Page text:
Page:Michael J. Biestek v. Nancy A. Berryhill, Acting Commissioner of Social Security.pdf/6

This page has been proofread, but needs to be validated.

Opinion of the Court

existed in the national economy. See ibid.

On cross-examination, Biestek’s attorney asked O’Callaghan “where [she was] getting those [numbers] from.” Id., at 71. O’Callaghan replied that they came from the Bureau of Labor Statistics and her “own individual labor market surveys.” Ibid. The lawyer then requested that O’Callaghan turn over the private surveys so he could review them. Ibid. O’Callaghan responded that she wished to keep the surveys confidential because they were “part of [her] client files.” Id., at 72. The lawyer suggested that O’Callaghan could “take the clients’ names out.” Ibid. But at that point the ALJ interjected that he “would not require” O’Callaghan to produce the files in any form. Ibid. Biestek’s counsel asked no further questions about the basis for O’Callaghan’s assembler and sorter numbers.

After the hearing concluded, the ALJ issued a decision granting Biestek’s application in part and denying it in part. According to the ALJ, Biestek was entitled to benefits beginning in May 2013, when his advancing age (he turned fifty that month) adversely affected his ability to find employment. See App. to Pet. for Cert. 19a, 112a–113a. But before that time, the ALJ held, Biestek’s disabilities should not have prevented a “successful adjustment to other work.” Id., at 110a–112a. The ALJ based that conclusion on O’Callaghan’s testimony about the availability in the economy of “sedentary unskilled occupations such as bench assembler [or] sorter.” Id., at 111a (emphasis deleted).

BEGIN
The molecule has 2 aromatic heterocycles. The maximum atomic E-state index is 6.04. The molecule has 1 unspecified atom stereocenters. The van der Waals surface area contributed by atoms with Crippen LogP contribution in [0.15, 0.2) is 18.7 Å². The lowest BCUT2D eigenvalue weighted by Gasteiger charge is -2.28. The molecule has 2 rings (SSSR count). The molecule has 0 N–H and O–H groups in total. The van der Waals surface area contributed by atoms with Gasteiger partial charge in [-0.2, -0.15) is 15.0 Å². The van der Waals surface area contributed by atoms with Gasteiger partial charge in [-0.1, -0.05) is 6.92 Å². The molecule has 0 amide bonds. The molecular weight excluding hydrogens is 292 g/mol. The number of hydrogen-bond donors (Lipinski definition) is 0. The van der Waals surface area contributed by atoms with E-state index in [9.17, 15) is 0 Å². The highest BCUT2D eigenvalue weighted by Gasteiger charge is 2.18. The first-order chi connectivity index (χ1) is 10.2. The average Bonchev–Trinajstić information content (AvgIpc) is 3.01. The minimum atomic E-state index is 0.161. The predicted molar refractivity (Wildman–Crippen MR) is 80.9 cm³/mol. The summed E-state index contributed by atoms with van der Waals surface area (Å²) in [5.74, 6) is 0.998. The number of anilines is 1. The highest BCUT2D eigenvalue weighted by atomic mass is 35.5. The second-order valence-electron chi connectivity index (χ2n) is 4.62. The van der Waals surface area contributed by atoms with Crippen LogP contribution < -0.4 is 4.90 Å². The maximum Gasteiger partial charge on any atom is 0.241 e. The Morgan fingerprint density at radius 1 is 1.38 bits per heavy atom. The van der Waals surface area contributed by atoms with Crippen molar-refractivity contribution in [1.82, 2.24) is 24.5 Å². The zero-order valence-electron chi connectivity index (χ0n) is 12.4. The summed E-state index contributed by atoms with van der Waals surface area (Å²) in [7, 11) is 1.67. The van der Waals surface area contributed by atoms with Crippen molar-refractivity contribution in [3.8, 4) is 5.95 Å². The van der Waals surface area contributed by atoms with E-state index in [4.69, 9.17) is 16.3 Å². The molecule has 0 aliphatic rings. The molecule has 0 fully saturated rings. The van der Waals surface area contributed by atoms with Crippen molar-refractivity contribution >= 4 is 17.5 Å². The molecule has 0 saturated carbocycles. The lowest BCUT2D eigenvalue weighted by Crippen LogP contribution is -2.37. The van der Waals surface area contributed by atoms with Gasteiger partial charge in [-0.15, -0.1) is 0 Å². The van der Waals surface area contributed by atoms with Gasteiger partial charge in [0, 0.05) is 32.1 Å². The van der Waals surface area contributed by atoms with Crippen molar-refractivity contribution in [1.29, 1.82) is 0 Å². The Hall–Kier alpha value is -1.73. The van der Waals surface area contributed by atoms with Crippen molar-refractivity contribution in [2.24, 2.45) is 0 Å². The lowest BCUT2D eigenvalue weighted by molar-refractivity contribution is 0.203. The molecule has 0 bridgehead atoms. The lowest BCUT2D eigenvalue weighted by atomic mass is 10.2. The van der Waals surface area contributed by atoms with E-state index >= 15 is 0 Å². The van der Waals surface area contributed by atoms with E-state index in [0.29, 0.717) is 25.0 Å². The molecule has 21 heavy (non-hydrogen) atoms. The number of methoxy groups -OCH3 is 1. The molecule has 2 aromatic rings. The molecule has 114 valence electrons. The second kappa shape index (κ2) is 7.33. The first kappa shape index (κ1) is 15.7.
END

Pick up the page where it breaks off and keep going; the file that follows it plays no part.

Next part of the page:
Biestek sought review in federal court of the ALJ’s denial of benefits for the period between October 2009 and May 2013. On judicial review, an ALJ’s factual findings—such as the determination that Biestek could have found sedentary work—“shall be conclusive” if supported by “substantial evidence.” 42 U. S. C. §405(g); see supra, at 1. Biestek contended that O’Callaghan’s testimony could